“If my people who are called by my name humble themselves, and pray and seek my face and turn from their wicked ways, then I will hear from heaven and will forgive their sin and heal their land.” 2 Chronicles 7:14
If it wasn’t clear in my previous post, I’m a recovering English geek. Before coming on staff at this church, I was a high school English teacher, so I geek out about literature, composition, and even grammar. When I read something like the above verse, I tend to notice, among other things, the syntax (which is a fancy word for saying “the order and arrangement of words”).
What stands out in this verse is the conditional clause structure, in which a condition is stated (starting with “if”) and a result follows (starting with “then”). The intent is to show the relationship between the two—in this case a promise that God has made with his people, the Israelites.
As is the case for all of Scripture, we have to be careful about taking this promise out of context, which many have been prone to do. We have to consider who is speaking, to whom, and why.
Here, God is speaking to Solomon after the temple has been dedicated about how the Israelites are to relate to God and how God will respond to them. What God is not saying here is that if they do these things (humble themselves, pray, seek God’s face, turn from their wicked ways), then they will be his people. Instead, he is saying, as my people whom I called, you can do these things, trusting that I will hear you, forgive you, and heal all that your sin—all that your rebellion against me—has broken, including all of creation and my relationship with you.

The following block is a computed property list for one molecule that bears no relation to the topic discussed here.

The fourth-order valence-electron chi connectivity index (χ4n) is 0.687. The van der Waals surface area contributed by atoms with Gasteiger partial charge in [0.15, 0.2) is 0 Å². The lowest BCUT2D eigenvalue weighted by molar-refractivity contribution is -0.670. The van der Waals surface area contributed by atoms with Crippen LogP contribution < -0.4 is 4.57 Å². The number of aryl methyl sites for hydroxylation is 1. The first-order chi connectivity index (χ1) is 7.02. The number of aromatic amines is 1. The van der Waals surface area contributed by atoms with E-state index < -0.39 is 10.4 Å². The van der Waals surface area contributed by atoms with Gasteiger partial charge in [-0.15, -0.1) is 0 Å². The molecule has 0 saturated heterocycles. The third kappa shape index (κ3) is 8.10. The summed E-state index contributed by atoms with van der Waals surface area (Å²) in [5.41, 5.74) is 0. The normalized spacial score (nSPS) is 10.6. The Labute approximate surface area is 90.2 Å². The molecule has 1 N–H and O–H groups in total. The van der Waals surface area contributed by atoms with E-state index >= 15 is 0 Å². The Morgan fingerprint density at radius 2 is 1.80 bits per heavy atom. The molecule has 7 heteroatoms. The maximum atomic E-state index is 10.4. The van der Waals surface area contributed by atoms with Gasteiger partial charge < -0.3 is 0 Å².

God’s presence in the temple is an assurance of this promise. If God is not present, then this is not possible. But his presence demonstrates his desire for an intimate relationship with his people and his dedication to redeeming and restoring all things.
Ultimately, this desire and dedication is fulfilled in Jesus, who did what the Israelites and we could not do: humbled himself, prayed fervently, sought the face of the Father, and suffered God’s wrath for our wicked ways. He dwelt among us and died for us to demonstrate that he hears us, forgives us, and heals us.